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A Novel Technology for Volume-Of-Interest KV Cone Beam CT


J Robar

J Robar1,2*, (1) Dalhousie University, (2) Nova Scotia Cancer Centre, Halifax, Nova Scotia

TH-C-BRA-2 Thursday 10:30:00 AM - 12:30:00 PM Room: Ballroom A

Purpose: In this work we describe the development of a new technology allowing volume-of-interest (VOI) kV CBCT. A device for dynamic kV beam collimation is described and initial imaging and dosimetric results are given.
Methods: We have manufactured a prototype of an iris aperture capable of tracking a chosen VOI during kV CBCT imaging. The aperture and housing is compact and occupies an area comparable to the bow-tie filter when mounted to the source of an on-board imaging system. The system allows two-dimensional translation of the aperture as a function of gantry angle and dynamic adjustment of iris diameter. Iris leaves are non-overlapping and therefore can be made sufficiently thick to attenuate higher energy kV beams used. The device was tested for functionality on a Varian OBI system. Dose reduction in the VOI was measured and compared to full-field imaging, for planar and CBCT imaging protocols, as a function of iris dimension. Initial projection and CBCT images of a head phantom were acquired.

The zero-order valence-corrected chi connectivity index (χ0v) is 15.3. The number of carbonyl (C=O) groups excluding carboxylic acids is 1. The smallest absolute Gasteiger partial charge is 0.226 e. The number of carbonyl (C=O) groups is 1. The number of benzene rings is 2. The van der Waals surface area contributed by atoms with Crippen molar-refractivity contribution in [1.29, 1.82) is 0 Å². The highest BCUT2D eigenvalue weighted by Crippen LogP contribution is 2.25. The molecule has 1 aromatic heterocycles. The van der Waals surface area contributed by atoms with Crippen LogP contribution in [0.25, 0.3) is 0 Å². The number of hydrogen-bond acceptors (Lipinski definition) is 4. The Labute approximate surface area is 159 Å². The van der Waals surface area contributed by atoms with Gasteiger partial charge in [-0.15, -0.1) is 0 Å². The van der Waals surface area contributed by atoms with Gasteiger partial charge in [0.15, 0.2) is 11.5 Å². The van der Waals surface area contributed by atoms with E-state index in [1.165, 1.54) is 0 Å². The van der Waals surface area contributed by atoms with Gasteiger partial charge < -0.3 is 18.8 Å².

Results: The system provides a versatile tool for dynamic collimation of the kV beam during CBCT. While dose reduction in VOI CBCT is achieved primarily by blocking of non-VOI anatomy, the dose inside the imaged VOI is also reduced substantially, by 5% to 60% for 20 cm and 2 cm iris diameters, respectively. The magnitude of dose reduction increases slightly with increased tube potential, between 65 and 125 kVp. Projection images demonstrate that the iris produces effective collimation with minimal leakage. Reconstructed CBCT images are affected by truncation artefact, but this may be remedied by data filling techniques or other (e.g. pi-line) reconstruction algorithms.
Conclusions: The technology presented is a novel approach to kV CBCT, localizing imaging dose to a chosen VOI while, compared to full-field CBCT, reducing dose both inside and outside of the VOI.

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